“You aren’t afraid of love. You’re afraid of all the junk you’ve yoked to love.”

-Dear Sugar

Because I felt that I was being fed love when really I was being fed tracking devices and razor blades. I attached a bewildered, terrified, and damaging essence to a word I didn’t really understand at the time.

Learning, and then knowing, what was love and what was killing me was an important lesson that began taking place when I decided to acknowledge that my anxieties were memories stored underneath my skin.

So what did I yoke to love? The idea that I’m too broken for something so beautiful, that it’s something that only exists in a romantic sense, that it’s something some people get, but not me.

Unyoking these pieces of junk is an ongoing practice.

I will sever the toxicity that attached itself to the deranged sort of  love I was offered (and so will you).


In comparison, my sideways journey, my jagged path, will always be unfamiliar to those who never needed to consider their choices.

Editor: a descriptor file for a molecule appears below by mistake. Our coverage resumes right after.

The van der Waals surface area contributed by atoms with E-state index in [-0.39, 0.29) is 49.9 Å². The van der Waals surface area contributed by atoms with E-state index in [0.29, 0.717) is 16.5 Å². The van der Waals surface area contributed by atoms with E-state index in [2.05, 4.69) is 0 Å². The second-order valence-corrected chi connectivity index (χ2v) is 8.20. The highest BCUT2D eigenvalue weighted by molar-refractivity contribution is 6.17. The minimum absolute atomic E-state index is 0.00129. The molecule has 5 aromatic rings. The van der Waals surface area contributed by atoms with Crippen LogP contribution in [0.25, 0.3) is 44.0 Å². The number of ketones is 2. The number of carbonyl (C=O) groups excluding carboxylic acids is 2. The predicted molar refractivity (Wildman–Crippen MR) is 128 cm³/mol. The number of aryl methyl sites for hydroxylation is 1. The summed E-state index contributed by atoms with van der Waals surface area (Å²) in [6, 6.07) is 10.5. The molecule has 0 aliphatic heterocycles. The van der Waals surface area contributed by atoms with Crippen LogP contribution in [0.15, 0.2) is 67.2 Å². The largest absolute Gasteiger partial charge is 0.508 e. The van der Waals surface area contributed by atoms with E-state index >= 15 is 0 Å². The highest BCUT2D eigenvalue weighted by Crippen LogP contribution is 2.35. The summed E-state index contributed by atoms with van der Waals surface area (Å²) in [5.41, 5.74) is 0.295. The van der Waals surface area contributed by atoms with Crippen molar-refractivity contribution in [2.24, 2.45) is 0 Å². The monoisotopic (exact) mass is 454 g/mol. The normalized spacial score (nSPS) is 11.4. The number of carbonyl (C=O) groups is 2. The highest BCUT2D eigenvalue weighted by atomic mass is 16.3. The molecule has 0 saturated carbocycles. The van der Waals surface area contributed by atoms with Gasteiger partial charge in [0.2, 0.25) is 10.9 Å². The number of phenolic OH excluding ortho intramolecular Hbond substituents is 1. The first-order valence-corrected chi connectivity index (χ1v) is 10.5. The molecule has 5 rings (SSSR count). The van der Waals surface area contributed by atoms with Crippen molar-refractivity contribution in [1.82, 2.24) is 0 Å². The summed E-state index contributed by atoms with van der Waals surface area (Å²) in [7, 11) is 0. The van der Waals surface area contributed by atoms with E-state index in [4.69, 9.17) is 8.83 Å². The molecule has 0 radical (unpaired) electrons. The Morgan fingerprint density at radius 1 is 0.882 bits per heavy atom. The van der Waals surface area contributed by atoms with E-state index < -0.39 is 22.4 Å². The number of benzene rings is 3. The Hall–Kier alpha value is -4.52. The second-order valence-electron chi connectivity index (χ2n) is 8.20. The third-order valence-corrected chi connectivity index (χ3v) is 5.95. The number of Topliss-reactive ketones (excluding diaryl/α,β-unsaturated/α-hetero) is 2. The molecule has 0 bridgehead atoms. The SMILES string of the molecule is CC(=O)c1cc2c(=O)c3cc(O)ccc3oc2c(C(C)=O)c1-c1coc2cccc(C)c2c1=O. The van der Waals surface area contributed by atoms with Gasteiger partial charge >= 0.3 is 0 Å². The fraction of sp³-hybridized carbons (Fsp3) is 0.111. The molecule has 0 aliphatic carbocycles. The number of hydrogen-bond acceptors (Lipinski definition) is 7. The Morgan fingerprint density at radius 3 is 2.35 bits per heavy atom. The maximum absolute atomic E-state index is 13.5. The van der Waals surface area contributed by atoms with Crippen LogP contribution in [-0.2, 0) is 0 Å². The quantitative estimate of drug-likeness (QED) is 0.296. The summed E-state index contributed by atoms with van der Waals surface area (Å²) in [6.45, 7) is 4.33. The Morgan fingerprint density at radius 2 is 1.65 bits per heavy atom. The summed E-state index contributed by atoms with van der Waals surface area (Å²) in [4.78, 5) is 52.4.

I can never be as impressive as you; I adorn my portfolio with places and skills and projects and causes. But I am bare.

I can’t keep up.

I won’t keep up.

I’m not designed to keep up.

I am absurd and awkward and weird and misguided and blunt and unrefined; I practice leading with the wrong.

You reflect to me all the things that I didn’t know to reach for.  And this leaves me anxious and strange.

my beauty is found along my fault lines

If a peahen can’t reproduce with the peacock she wants, she chooses not to reproduce at all. But it’s not just about procreation in the animal kingdom. Sometimes swans fall in love with boats. How is it our place to delegitimize that love? Why? Because it’s not heteronormative? That swan will never have a biological baby with that boat, but if that boat blows away, she will cry for days and years. And she might also choose to never mate again.

What I’m saying is that even birds get broken hearts and have a hard time imagining love with somebody else once they’ve made their choice. Sometimes we choose birds that fly away. Sometimes we choose boats that were never ours to love.

Sometimes we fall for people who inspect buildings for their ability to withstand earthquakes.  We keep them at arm’s length so they don’t discover that we can’t withstand even the smallest shake. Because we live on a fault line. We are at increased risk of breaking.

(reflections from Elizabeth Grosz, Becoming Undone: Darwinian Reflections on Life, Art and Politics, 2013).